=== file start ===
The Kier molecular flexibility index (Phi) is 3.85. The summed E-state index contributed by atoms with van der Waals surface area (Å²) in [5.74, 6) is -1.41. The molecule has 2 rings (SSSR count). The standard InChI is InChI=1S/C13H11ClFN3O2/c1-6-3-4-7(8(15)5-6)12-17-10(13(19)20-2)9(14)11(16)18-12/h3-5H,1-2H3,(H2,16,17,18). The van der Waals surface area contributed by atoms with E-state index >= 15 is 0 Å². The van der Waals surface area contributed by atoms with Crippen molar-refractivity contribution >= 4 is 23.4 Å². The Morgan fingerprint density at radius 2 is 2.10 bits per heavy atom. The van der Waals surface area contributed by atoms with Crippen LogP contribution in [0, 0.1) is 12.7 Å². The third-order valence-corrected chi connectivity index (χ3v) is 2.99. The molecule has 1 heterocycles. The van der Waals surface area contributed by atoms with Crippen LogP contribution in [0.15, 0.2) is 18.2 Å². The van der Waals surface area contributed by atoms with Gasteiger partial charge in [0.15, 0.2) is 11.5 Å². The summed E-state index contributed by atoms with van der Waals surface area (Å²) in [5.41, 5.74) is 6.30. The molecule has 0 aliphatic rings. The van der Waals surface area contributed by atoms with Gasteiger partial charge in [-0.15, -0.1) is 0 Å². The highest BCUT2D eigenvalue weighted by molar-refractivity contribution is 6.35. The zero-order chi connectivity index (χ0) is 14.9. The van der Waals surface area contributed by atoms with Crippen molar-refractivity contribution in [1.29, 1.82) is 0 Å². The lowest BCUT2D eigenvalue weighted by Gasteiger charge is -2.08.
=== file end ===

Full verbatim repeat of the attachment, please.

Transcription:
The Kier molecular flexibility index (Phi) is 3.85. The summed E-state index contributed by atoms with van der Waals surface area (Å²) in [5.74, 6) is -1.41. The molecule has 2 rings (SSSR count). The standard InChI is InChI=1S/C13H11ClFN3O2/c1-6-3-4-7(8(15)5-6)12-17-10(13(19)20-2)9(14)11(16)18-12/h3-5H,1-2H3,(H2,16,17,18). The van der Waals surface area contributed by atoms with E-state index >= 15 is 0 Å². The van der Waals surface area contributed by atoms with Crippen molar-refractivity contribution >= 4 is 23.4 Å². The Morgan fingerprint density at radius 2 is 2.10 bits per heavy atom. The van der Waals surface area contributed by atoms with Crippen LogP contribution in [0, 0.1) is 12.7 Å². The third-order valence-corrected chi connectivity index (χ3v) is 2.99. The molecule has 1 heterocycles. The van der Waals surface area contributed by atoms with Crippen LogP contribution in [0.15, 0.2) is 18.2 Å². The van der Waals surface area contributed by atoms with Gasteiger partial charge in [0.15, 0.2) is 11.5 Å². The summed E-state index contributed by atoms with van der Waals surface area (Å²) in [5.41, 5.74) is 6.30. The molecule has 0 aliphatic rings. The van der Waals surface area contributed by atoms with Gasteiger partial charge in [-0.15, -0.1) is 0 Å². The highest BCUT2D eigenvalue weighted by molar-refractivity contribution is 6.35. The zero-order chi connectivity index (χ0) is 14.9. The van der Waals surface area contributed by atoms with Crippen molar-refractivity contribution in [1.29, 1.82) is 0 Å². The lowest BCUT2D eigenvalue weighted by Gasteiger charge is -2.08.